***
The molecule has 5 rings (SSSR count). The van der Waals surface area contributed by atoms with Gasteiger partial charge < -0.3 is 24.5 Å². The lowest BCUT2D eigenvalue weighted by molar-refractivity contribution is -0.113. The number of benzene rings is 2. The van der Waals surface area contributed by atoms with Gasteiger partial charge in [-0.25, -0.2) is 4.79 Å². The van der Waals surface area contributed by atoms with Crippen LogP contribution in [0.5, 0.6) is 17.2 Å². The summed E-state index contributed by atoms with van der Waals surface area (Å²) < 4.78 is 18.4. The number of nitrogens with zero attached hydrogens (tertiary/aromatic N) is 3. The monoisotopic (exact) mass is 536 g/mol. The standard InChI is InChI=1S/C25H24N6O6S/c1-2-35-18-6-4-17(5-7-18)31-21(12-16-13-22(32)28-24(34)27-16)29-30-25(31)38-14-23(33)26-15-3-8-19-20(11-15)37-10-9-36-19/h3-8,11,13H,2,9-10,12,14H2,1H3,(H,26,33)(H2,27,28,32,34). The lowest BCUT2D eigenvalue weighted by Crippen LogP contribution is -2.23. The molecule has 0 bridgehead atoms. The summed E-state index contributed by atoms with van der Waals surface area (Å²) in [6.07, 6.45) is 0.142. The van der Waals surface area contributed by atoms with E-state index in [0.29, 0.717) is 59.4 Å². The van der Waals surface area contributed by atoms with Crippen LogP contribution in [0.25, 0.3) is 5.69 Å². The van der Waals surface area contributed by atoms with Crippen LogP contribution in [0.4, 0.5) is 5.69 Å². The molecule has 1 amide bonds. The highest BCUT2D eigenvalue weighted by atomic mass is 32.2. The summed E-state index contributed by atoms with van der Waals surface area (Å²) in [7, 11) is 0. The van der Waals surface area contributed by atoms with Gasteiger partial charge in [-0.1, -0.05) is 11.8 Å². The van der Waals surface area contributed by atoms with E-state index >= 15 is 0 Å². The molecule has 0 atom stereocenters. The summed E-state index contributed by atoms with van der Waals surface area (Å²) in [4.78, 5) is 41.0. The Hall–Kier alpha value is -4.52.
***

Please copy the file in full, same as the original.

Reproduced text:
The molecule has 5 rings (SSSR count). The van der Waals surface area contributed by atoms with Gasteiger partial charge < -0.3 is 24.5 Å². The lowest BCUT2D eigenvalue weighted by molar-refractivity contribution is -0.113. The number of benzene rings is 2. The van der Waals surface area contributed by atoms with Gasteiger partial charge in [-0.25, -0.2) is 4.79 Å². The van der Waals surface area contributed by atoms with Crippen LogP contribution in [0.5, 0.6) is 17.2 Å². The summed E-state index contributed by atoms with van der Waals surface area (Å²) < 4.78 is 18.4. The number of nitrogens with zero attached hydrogens (tertiary/aromatic N) is 3. The monoisotopic (exact) mass is 536 g/mol. The standard InChI is InChI=1S/C25H24N6O6S/c1-2-35-18-6-4-17(5-7-18)31-21(12-16-13-22(32)28-24(34)27-16)29-30-25(31)38-14-23(33)26-15-3-8-19-20(11-15)37-10-9-36-19/h3-8,11,13H,2,9-10,12,14H2,1H3,(H,26,33)(H2,27,28,32,34). The lowest BCUT2D eigenvalue weighted by Crippen LogP contribution is -2.23. The molecule has 0 bridgehead atoms. The summed E-state index contributed by atoms with van der Waals surface area (Å²) in [6.07, 6.45) is 0.142. The van der Waals surface area contributed by atoms with E-state index in [0.29, 0.717) is 59.4 Å². The van der Waals surface area contributed by atoms with Crippen LogP contribution in [0.25, 0.3) is 5.69 Å². The van der Waals surface area contributed by atoms with Crippen LogP contribution in [0.4, 0.5) is 5.69 Å². The molecule has 1 amide bonds. The highest BCUT2D eigenvalue weighted by atomic mass is 32.2. The summed E-state index contributed by atoms with van der Waals surface area (Å²) in [7, 11) is 0. The van der Waals surface area contributed by atoms with Gasteiger partial charge in [-0.1, -0.05) is 11.8 Å². The van der Waals surface area contributed by atoms with E-state index >= 15 is 0 Å². The molecule has 0 atom stereocenters. The summed E-state index contributed by atoms with van der Waals surface area (Å²) in [4.78, 5) is 41.0. The Hall–Kier alpha value is -4.52.